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(by Daniela Paiva)

I come from a long line of fantastic cooks, including great-grandmother, mother, and aunt. New family members have added to the impressive roster. My uncle learned that love and food are intertwined, probably influencing his choice in partners (a Danish architect who became a prize-winning chef in Brazil). My other uncle is a meticulous cook, and my aunt, who is an artist, expresses her boldness through trying different cuisines. In a family so deeply rooted in cooking and hosting meals, I never dared trying to find a spot for myself.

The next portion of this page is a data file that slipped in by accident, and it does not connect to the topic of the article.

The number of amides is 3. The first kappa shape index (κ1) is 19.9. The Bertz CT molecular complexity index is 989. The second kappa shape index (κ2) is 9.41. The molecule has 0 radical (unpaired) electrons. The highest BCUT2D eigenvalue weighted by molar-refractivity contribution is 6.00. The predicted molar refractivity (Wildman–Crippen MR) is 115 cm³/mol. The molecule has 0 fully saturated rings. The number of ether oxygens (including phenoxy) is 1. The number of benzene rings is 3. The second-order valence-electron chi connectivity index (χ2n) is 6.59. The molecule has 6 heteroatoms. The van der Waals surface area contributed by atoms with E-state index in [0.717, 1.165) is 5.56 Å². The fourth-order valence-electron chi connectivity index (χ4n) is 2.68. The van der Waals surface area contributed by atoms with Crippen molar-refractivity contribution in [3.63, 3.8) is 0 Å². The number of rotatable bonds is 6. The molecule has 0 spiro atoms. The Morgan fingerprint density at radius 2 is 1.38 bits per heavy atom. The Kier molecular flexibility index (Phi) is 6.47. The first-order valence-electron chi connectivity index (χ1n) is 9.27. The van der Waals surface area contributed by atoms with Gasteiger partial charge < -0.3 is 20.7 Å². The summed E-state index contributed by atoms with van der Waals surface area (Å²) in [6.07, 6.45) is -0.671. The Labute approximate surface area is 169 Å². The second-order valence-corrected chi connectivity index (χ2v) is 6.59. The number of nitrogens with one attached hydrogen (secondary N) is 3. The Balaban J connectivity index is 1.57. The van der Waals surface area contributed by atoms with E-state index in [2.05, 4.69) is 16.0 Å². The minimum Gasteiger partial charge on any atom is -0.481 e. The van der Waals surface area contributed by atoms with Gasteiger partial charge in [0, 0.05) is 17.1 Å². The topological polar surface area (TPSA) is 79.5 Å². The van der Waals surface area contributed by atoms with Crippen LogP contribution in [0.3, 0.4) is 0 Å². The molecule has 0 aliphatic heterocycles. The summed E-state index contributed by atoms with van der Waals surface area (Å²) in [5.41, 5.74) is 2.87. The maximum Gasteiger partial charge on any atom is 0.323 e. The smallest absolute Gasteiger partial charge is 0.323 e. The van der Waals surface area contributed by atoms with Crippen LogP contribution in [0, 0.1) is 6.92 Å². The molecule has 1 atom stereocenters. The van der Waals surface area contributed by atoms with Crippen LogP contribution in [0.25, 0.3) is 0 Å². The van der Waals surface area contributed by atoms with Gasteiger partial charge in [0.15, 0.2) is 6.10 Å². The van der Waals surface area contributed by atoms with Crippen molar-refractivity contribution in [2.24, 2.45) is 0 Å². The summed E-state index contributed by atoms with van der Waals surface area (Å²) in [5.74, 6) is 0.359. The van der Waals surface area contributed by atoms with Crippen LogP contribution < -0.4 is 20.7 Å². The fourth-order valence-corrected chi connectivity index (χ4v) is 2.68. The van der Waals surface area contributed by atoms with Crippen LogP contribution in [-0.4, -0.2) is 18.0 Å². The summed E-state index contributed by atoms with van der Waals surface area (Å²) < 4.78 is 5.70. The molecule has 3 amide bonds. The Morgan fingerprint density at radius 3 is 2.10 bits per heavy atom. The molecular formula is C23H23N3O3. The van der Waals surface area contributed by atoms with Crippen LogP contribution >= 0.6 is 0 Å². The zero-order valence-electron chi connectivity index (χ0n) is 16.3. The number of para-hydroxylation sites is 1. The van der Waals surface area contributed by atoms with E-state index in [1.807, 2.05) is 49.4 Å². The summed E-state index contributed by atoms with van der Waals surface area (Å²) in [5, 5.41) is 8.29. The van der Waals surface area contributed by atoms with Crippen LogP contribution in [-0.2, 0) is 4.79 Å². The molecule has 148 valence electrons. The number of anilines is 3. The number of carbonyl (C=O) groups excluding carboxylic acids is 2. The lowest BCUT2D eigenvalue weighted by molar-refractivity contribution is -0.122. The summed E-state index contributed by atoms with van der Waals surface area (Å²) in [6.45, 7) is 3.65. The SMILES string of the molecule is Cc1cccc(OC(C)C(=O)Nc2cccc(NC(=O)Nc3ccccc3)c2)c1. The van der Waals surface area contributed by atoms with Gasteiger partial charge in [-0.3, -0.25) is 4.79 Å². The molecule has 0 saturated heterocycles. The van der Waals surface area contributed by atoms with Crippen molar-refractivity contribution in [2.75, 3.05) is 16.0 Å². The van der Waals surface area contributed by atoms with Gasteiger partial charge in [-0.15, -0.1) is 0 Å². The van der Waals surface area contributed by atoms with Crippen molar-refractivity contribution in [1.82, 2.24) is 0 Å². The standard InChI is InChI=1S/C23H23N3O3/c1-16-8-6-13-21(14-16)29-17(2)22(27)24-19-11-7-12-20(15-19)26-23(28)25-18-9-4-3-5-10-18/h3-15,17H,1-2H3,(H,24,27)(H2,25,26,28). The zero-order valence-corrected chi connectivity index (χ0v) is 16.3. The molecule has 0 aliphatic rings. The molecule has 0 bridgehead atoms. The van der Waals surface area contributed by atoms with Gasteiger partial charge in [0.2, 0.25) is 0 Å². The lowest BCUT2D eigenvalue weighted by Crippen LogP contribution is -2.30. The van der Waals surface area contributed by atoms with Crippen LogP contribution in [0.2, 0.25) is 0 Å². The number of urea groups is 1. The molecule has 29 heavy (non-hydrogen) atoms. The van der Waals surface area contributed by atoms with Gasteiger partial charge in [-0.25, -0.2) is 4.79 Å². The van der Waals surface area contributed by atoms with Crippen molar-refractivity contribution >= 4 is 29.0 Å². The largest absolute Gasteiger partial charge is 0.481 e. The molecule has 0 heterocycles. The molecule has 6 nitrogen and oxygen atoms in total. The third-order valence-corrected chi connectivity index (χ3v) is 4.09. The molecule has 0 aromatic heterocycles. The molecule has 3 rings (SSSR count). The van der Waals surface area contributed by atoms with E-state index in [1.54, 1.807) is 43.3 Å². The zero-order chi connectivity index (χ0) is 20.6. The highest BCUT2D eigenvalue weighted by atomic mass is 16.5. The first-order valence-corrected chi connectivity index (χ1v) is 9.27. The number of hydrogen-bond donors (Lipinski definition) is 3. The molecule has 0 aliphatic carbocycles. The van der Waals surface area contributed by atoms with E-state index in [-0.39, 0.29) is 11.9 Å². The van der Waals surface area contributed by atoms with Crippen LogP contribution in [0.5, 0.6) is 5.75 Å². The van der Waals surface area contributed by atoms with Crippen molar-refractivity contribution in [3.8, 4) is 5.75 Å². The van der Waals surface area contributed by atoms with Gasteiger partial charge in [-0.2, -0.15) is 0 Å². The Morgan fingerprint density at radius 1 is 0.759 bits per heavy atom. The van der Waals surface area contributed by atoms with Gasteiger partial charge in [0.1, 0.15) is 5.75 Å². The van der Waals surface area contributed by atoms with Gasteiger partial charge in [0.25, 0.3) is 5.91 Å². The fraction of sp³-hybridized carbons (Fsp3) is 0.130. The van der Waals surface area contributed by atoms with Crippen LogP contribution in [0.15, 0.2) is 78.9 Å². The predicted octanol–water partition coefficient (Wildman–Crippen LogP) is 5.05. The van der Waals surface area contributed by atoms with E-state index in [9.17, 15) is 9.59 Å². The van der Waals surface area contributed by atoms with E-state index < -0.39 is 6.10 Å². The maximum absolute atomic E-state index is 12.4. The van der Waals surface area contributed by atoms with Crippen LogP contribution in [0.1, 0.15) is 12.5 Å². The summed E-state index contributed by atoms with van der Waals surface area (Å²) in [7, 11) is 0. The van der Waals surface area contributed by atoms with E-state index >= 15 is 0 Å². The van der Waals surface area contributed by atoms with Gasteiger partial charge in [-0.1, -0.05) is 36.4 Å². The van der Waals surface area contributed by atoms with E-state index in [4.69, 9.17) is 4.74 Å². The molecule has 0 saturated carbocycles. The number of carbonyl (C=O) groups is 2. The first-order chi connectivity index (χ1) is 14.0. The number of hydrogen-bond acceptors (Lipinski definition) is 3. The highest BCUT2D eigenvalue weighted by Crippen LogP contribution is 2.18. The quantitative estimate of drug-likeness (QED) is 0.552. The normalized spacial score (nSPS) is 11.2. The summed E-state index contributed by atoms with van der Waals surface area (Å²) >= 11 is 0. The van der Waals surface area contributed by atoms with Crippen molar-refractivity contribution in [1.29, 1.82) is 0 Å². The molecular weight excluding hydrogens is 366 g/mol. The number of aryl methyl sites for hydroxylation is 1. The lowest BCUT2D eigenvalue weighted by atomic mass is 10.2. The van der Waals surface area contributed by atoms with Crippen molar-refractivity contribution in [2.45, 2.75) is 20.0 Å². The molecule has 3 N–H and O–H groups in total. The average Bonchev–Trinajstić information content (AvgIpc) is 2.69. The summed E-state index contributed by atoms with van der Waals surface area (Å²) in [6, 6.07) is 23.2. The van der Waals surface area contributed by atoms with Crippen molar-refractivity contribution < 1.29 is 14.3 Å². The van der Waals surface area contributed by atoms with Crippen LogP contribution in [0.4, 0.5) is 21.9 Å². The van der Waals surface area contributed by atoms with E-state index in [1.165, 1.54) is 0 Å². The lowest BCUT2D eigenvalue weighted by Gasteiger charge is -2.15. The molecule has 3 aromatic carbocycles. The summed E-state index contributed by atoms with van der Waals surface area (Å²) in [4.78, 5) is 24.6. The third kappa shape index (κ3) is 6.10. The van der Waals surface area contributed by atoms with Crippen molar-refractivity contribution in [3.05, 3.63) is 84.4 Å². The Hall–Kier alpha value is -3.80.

Growing up in Brazil, I was not standing by the stove watching my mum cook. I was born when she was 19 years old. Six years later, she separated from my father, and one year after that, she hooked up with my stepdad, who was not fond of little kids (he softened when my brother was born) and travelled a lot. My mum did it all, and very much alone. There was good food for me to heat up when she was completing her degree in economics, but I was quite independent, figuring out what went into our typical Saturday shrimp stew. Very soon, I started to do my own crazy experiments, taking what was available in the fridge to give a twist to noodles while my mother was immersed in her books.